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Home arrow Working with Section 106 arrow ACHP Case Digest arrow Winter 2003 arrow Virginia: Development at Chancellorsville Battlefield, Fredericksburg
Virginia: Development at Chancellorsville Battlefield, Fredericksburg

Agency: U.S. Army Corps of Engineers

As reported in the Fall 2002 Case Digest, landowners and developers are applying for permits to construct housing and offices on privately owned land at Chancellorsville Civil War Battlefield outside of Fredericksburg, Virginia.

Noteworthy as the place where General Stonewall Jackson was mortally wounded and where he and General Robert E. Lee fought together, the 1863 battle was integral to protecting Fredericksburg—and its vital road, rail, and river connections—from the Union Army.

In the most recent case of proposed development in the area, a private landowner has requested a permit to construct a 273-acre housing development adjacent to the battlefield.

In a case similar to the 788-acre residential and commercial development reported in the Fall 2002 Case Digest, the U.S. Army Corps of Engineers is reviewing an application from the owner of land adjacent to the Chancellorsville Civil War Battlefield National Military Park in Spotsylvania County, Virginia, to construct a 273-acre housing development on his property.

Chancellorsville Civil War Battlefield, Fredericksburg, Virginia

 

 

 

Chancellorsville Civil War Battlefield, Fredericksburg, Virginia (staff photo)

 

 

 

In this case, the landowner plans to construct detached houses in the wooded northwest corner of his tract. The ACHP has been consulting with a number of parties, including the landowner, the Corps of Engineers, the National Park Service, and the Virginia State Historic Preservation Officer, on the effects of the proposed housing development on the National Register-eligible Chancellorsville Battlefield Historic District.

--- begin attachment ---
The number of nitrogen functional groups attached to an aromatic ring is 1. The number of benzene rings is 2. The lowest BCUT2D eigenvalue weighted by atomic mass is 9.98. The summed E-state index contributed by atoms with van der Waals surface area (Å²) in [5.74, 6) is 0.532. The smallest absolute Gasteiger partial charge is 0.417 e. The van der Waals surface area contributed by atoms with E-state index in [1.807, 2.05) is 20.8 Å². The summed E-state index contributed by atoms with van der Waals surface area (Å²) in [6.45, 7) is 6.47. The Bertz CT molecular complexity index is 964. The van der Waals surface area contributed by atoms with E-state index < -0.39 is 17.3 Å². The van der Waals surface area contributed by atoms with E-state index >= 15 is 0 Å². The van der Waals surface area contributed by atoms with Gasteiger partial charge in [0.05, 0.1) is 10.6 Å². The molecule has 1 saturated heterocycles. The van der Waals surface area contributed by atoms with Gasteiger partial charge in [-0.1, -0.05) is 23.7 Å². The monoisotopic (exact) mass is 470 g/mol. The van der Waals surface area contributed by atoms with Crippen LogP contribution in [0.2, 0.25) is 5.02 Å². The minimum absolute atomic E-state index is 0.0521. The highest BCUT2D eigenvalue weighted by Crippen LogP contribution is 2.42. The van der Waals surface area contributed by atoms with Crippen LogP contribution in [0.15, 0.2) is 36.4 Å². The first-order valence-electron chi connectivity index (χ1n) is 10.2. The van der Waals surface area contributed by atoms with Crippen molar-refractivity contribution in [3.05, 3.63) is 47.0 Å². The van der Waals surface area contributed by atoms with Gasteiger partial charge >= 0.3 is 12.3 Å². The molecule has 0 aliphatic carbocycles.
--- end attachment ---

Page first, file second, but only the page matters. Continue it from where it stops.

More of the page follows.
The area proposed for development is known as Lick Run, a contributing element to the historic district where Union and Confederate forces clashed on the first day of the Battle of Chancellorsville in 1863.

Such development on privately owned property—where the only Federal involvement is a permit from the Corps of Engineers—raises questions about the role of a Federal agency in a permit review activity. The case also illustrates the need to carefully consider the balance between private property rights and preserving our Nation’s historic past. In this case, the Corps of Engineers’ jurisdiction is limited to permits for six small stream crossings on the 273-acre parcel slated for housing.

Since 1999, the ACHP has consulted on the case with the Corps of Engineers, the Virginia State Historic Preservation Officer, and the project’s developer. It determined that the proposed development will adversely affect the Chancellorsville Battlefield Historic District and nearby Fredericksburg and Spotsylvania National Military Park, and has expressed concern with the Corps of Engineers’ intention to limit their area of jurisdiction to the six stream crossings.

The Corps of Engineers is gathering comments from interested parties and has planned to meet with the ACHP and the State Historic Preservation Officer to review the comments and determine how to proceed with the case.
This project has garnered much attention because of intense pressure to develop the Chancellorsville Battlefield area. The National Park Service designated the battlefield a “Priority 1 Endangered Civil War Battlefield,” and the National Trust for Historic Preservation listed the site in 1998 as one of its “11 Most Endangered Historic Places.”

In addition, preservation groups formed the Coalition to Save Chancellorsville Battlefield to protect threatened parts of the battlefield. The group includes the Civil War Preservation Trust, the Central Virginia Battlefields Trust, the National Parks Conservation Association, the Spotsylvania Battlefield Education Association, the Friends of the Fredericksburg Area Battlefields, and the National Trust for Historic
Preservation.

For information on the previously reported case involving proposed development at Chancellorsville Battlefield, see the Fall 2002 Case Digest (use your browser's back button to return to this issue).

Staff contact: Tom McCulloch


Posted May 6, 2003

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